Said one historian, "No man ever entered the Presidency so profoundly and widely distrusted, and no one ever retired… more generally respected." But clearly someone dislikes him. Here's a picture of that statue we mentioned, which is located in New York City:


Bonus trivia: Arthur served as president from 1881-1885, during which time he never had a VP.

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"La Loi, C'est Moi," Part XIV

| Fri Jul. 20, 2007 10:17 AM EDT

A few months ago, Seymour Hersh reported that a White House official and Iran Contra alum, Elliot Abrams, had recently led a "lessons learned" discussion about Iran Contra:

Iran-Contra was the subject of an informal "lessons learned" discussion two years ago among veterans of the scandal. Abrams led the discussion. One conclusion was that even though the program was eventually exposed, it had been possible to execute it without telling Congress. As to what the experience taught them, in terms of future covert operations, the participants found: "One, you can't trust our friends. Two, the C.I.A. has got to be totally out of it. Three, you can't trust the uniformed military, and four, it's got to be run out of the Vice-President's office"—a reference to Cheney's role, the former senior intelligence official said.

Today the Washington Post reports that the White House may have taken that lesson to heart. It has determined, the Post reports, that in legal disputes between the Congress and the White House over executive privilege, game over, because the White House has decided no US attorney can uphold a contempt of Congress decree:

Review/Infographic: Sonic Youth, Berkeley, 7/19/07

| Fri Jul. 20, 2007 4:56 AM EDT

New York combo Sonic Youth are a third of the way through their Daydream Nation tour, where they're performing the legendary 1988 album in its entirety. For simplicity's sake, here's an infographic describing my experience at the show. Enjoy.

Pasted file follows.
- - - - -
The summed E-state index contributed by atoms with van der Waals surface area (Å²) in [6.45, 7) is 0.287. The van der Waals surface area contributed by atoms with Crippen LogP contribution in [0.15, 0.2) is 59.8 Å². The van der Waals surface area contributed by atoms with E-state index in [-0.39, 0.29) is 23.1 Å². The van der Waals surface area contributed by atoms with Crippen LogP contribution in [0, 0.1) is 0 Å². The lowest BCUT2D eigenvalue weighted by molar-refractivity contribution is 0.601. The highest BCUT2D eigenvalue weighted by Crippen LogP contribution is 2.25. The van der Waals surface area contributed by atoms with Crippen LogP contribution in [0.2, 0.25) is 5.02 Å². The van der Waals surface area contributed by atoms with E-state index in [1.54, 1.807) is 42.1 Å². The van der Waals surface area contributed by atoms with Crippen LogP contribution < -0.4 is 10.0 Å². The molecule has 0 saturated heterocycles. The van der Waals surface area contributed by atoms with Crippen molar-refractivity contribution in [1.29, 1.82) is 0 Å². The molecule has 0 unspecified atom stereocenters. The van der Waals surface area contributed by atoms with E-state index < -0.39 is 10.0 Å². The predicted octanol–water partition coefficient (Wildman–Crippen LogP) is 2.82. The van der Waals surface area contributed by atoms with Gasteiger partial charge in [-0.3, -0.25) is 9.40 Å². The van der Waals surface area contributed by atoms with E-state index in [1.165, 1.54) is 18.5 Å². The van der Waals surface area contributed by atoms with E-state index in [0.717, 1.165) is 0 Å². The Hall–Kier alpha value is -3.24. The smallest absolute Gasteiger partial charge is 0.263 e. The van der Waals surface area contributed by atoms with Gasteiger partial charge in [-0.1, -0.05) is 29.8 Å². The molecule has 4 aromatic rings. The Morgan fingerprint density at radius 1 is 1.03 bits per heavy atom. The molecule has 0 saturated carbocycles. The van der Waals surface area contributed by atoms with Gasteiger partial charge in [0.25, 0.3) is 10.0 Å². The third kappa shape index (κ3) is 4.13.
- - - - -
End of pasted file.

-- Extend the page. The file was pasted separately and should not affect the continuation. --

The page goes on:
Rural Communities Revived By Renewable Energy

| Thu Jul. 19, 2007 9:40 PM EDT

Renewable energy projects in Britain not only help in the fight against climate change but also bring people together, revitalize local economies, and alleviate poverty. This according to a study funded by the Economic and Social Research Council. The study documented more than 500 community energy projects happening in the UK, far more than researchers expected to find. "There is a huge demand for this," says project leader Professor Gordon Walker. "It's no longer a question of convincing the public that small scale renewable energy is a good idea. Whenever money is made available it is snapped up immediately." The vast majority of projects, which are rural, provide new income for farmers. Some have been set up and run by communities, with shared ownership of the technology, like the cooperatively owned 750-kilowatt wind turbine at Bro Dyfi in Wales. The researchers found good projects are often driven forward by strong local enthusiasts intent on meeting a local need. . . Sounds delightfully subversive. JULIA WHITTY